Wednesday, 6/1/11

[time_hdr postdate="2011/05/31" plug="wednesday-6111" puzz="NYT" anchor="ny"]3:37[/time_hdr]
[time_hdr postdate="2011/05/31" plug="wednesday-6111" puzz="Onion" anchor="av"]3:35[/time_hdr]
[time_hdr postdate="2011/05/31" plug="wednesday-6111" puzz="LAT" anchor="la"]2:53[/time_hdr]
[time_hdr postdate="2011/05/31" plug="wednesday-6111" puzz="CS" anchor="cs"]5:54 (Sam)[/time_hdr]

Elizabeth Gorski’s New York Times crossword

NYT crossword solution 6 1 11 0601

Theme: Five phrases have OOO (32d) initials, all with “of” in the middle:

  • 14a. Yay! A past-tense clue for OIL OF OLAY—["Love the skin you're in" sloganeer, once]. The company switched to just plain Olay to avoid scaring off oleophobes.
  • 19a. Never heard of the ORDER OF OMEGA. [Undergrads' Greek leadership society]? If you say so.
  • 35a. Don’t think I’ve heard Warren Buffett (too many double letters—I just typed his name as Warrenn Buffeett) called the ORACLE OF OMAHA, but I bet that’s a lot more familiar among NYT readers than ORDER OF OMEGA.
  • 54a. OATH OF OFFICE, totally familiar.
  • 60a. MY ANTONIA fits the blank if you haven’t figured out that you need an OOO phrase here. Never heard of the Cather novel ONE OF OURS, despite its Pulitzer status. (English majors, represent!)

One old-school crosswordese creature appears today—ORIEL, the [Bay window]. O-word action also includes OLIOS, OBOE, OLAV, OPERA, ODESSA, and the [Vermont ski resort] OKEMO. I cried foul when OKEMO appeared in an airline magazine puzzle some years back, but you know what? I’ve seen it a few times since and I knew it each time.

Mystery abbrev: DFCS are [R.A.F. awards] at 33d. I’m gonna hazard a guess that it’s short for Distinguished Flying Crosses. Yes, indeed. The U.S. awards the same medal.

Most questionably crossword-worthy phrase: 5d, IN ARABIC.

Musician Liz Gorski spotlighted some of her fellow women in music: MARNI is [Soprano Nixon] but I don’t know the name. There’s also ALICIA [Keys of music] and I FALL ["__ to Pieces" (Patsy Cline hit)].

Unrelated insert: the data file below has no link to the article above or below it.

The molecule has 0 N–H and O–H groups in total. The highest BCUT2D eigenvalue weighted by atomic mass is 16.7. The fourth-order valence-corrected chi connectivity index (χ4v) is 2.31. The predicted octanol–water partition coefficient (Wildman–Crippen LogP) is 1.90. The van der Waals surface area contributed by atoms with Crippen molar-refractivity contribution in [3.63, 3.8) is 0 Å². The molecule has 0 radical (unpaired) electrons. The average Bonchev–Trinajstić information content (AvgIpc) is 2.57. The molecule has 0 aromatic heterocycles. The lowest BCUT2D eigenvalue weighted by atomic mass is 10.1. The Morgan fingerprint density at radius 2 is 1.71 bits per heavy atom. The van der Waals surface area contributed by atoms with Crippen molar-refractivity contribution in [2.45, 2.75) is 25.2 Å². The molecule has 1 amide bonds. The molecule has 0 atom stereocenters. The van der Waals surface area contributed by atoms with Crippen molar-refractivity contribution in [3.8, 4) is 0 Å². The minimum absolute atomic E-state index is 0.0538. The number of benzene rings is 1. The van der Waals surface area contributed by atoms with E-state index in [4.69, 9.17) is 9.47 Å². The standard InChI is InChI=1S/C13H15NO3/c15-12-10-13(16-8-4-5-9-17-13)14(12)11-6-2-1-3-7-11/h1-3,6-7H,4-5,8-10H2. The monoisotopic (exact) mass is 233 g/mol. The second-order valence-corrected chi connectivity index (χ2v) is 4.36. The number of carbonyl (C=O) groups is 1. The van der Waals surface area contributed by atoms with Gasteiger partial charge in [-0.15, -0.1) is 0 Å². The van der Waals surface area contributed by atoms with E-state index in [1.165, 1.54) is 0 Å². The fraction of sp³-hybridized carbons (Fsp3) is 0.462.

3.9 stars.

Donna Levin’s Los Angeles Times crossword

LA Times crossword answers 6 1 11

Today’s theme is paunches and they begin each theme entry:

  • 17a. [Abdominoplasty, familiarly] is a TUMMY TUCK.
  • 23a. [Pepto-Bismol target] is a STOMACHACHE.
  • 36a. If you’re [Bourgeois], you’re probably MIDDLE CLASS.
  • 49a. Eww, gross. BELLY BUTTON is clued as a [Lint receptacle?].
  • 59a. [Easy A (or where to learn about this puzzle's theme?)] clues GUT COURSE.

Now, the paunches are sometimes used as abdomens here and sometimes not. I paid no mind to that discrepancy while solving.

Highlights in the fill include GOULASH, SANSKRIT, HOMEROOM, AD-LIBS, and MALICE crossing SPLEEN (which I wanted to be CHOLER).

Favorite clues, all so much more interesting than the usual clues:

  • 56a. [Enjoys surreptitiously, as a smoke] clues SNEAKS.
  • 63a. AZUL, or blue, is the [Fifth color of el espectro]. Is it rojo, naranja, amarillo, verde, azul?
  • 5d. [Hawaii's "main islands," e.g.] make up an OCTET.

Fun puzzle. 4.3 stars.

Brendan Quigley’s Onion A.V. Club crossword

Onion AV Club crossword answers 6 1 11

All right, this is a pretty smooth puzzle. Six theme answers are MULES (17a) transporting DRUGS (66a) in the circled squares:

  • 18. MUSIC RACK has got CRACK.
  • 24a. An ANTIHEROINE has HEROIN.
  • 34a. Glam-era David Bowie sported a FEATHER BOA, with HERB in it. (See also 3d: [Got going again, as a joint] = RELIT. Nice save, Brendan—giving a blah word a druggy clue to echo the druggy theme works.)
  • 44a. OXY is short for Oxycontin/oxycodone, and it’s in SOX-YANKEES.
  • 53a. METH lurks in the verb phrase CAME THROUGH.
  • 64a. The GIRLS’ DORM is where you’ll find LSD.

Answers I liked include BOX SCORES, TRAVEL BUG, MISCHA meets INOUYE while in the opposite corner ARTURO meets FREDDY, double Deutsch STURM und SIE, and tasty CREPES.

4.2 stars.

Updated Wednesday morning:

Bruce Venzke’s CrosSynergy/Washington Post crossword, “Change for a Dollar” – Sam Donaldson’s review